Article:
The Big Short is a clever, engaging, and enraging movie about the predations and depredations of a criminal ruling class.

Like 2014's Wolf of Wall Street, The Big Short is based on a best-selling non-fiction novel detailing Wall Street high-stakes sleaze and fraudulence. This time, however, instead of being an autobiographical account of one man's life of unrelenting sociopathic greed, the tale is told from the collective point of view of a gang of both insiders and relative outsiders to the New York financial establishment.

Each of these men, in his own way, catches wind of an unprecedented scandal in the making with regard to the bursting "bubble" of the United States real estate market, an event which plays out in extreme slo-mo over the course of three years. While Wolf's focus was on one stockbroker's life of depravity (albeit in the context of a culture of extreme and at times hilarious decadence), in Short, the presentation of depravity remains mostly vague and amorphous, because – paradoxically enough – it is so ubiquitously pervasive. There is no "bad guy," per se, here, because everyone is bad; the system taints everyone within it, to one extent or another, rendering corruption the norm, rather than the exception.

The movie itself is engrossing, but not exactly entrancing; while certainly very good, it cannot really be called great. I am quite sure that I'll forget about it in a few months, and that – a fine performance from Christian Bale as a socially awkward, glass-eyed metalhead idiot savant notwithstanding – it will fail to endure through the ages as a powerfully lacerating depiction of the evil that men do to obtain filthy lucre. In fact, what really fascinated me as I walked out of the theater wasn't anything directly pertinent to the film itself, but rather a sort of "meta-" question relating to the riddle of the film's very existence.

He saw it comin': Bale as eccentric savant Michael Burry
The Big Short, in short, goes out of its way to make clear that the real estate market meltdown was a global phenomenon. I mean "global" in both senses of that word: it was "global" in that it affected the entirety of the world (not just one country in the world), but also, it was "global" in that the problem clearly wasn't limited to bad decision-making from a few outliers in the banking industry. Instead, it appeared that nearly everyone involved was in some way complicit in the "subprime" shenanigans, wherein shortsighted greed steamrolled over common sense, leading to widespread fraud and unparalleled, nation-wrecking debt.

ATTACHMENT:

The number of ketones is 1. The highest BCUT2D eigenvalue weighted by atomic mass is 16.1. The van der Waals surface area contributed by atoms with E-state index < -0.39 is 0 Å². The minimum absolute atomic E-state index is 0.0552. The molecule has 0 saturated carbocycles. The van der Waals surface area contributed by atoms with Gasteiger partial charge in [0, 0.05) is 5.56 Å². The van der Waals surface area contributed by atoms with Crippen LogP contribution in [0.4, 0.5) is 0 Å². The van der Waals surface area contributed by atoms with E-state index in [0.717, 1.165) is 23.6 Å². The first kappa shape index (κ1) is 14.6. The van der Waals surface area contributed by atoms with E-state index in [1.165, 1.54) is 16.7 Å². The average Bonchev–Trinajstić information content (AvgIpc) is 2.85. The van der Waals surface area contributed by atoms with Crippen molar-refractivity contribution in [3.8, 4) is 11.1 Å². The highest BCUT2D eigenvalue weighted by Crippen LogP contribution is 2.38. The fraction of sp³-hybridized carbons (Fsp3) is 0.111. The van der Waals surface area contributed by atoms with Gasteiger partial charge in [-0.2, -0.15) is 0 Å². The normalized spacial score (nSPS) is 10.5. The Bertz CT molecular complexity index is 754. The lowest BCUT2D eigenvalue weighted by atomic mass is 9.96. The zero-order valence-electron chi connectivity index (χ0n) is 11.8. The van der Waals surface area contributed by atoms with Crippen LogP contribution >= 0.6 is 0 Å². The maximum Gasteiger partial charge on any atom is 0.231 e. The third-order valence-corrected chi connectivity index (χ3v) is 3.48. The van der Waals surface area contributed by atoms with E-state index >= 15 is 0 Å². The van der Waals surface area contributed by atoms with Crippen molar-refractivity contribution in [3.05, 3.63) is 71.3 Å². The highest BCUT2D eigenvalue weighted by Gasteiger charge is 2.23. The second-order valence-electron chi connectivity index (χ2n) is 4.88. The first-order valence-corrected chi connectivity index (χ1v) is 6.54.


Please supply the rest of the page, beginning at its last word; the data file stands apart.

But The Big Short goes even further in its indictment. As one character soberly observes near the end of the film, the mega-banks, creditors, and predatory scam-artists couldn't finally claim ignorance due to neglect or stupidity. In fact, they must have known all along that their imprudent mortgage-lending would cause the bottom to fall out of the economy, leaving millions of people homeless and jobless and the world in chaos, but they pressed forward anyway, fully aware of the devastating crisis they were creating, out of a sure conviction that, after all, their bought buddies in the government would bail them out (which of course, happened), forcing law-abiding taxpayers to cover the obscene bill they'd run up.

The movie, that is, could not have been more scathing an indictment of the oligarchic financial elites of our age. And yet... the movie itself is obviously a high-budget venue, produced by a major Hollywood studio, featuring a top-dollar cast, including A-list stars like Bale, Ryan Gosling, and Brad Pitt. Which is to say, the film is surely financed by the same claque of multimillionaires and billionaires whose behavior it so readily condemns.

What, then, does it mean that the very ruling class has seen fit to chronicle its own malfeasance in excruciating detail, dressing it up as a morality play about the wages of sin? Is it mere shameless cynicism, or something more complexly sinister: a sort of cinematic expression of #sorrynotsorry, that is, a "revelation of the method"?

Andy Nowicki, assistant editor of Alternative Right, is the author of eight books, including Under the Nihil, The Columbine Pilgrim, Considering Suicide, and Beauty and the Least. He occasionally updates his blog when the spirit moves him to do so. Visit his Soundcloud page.

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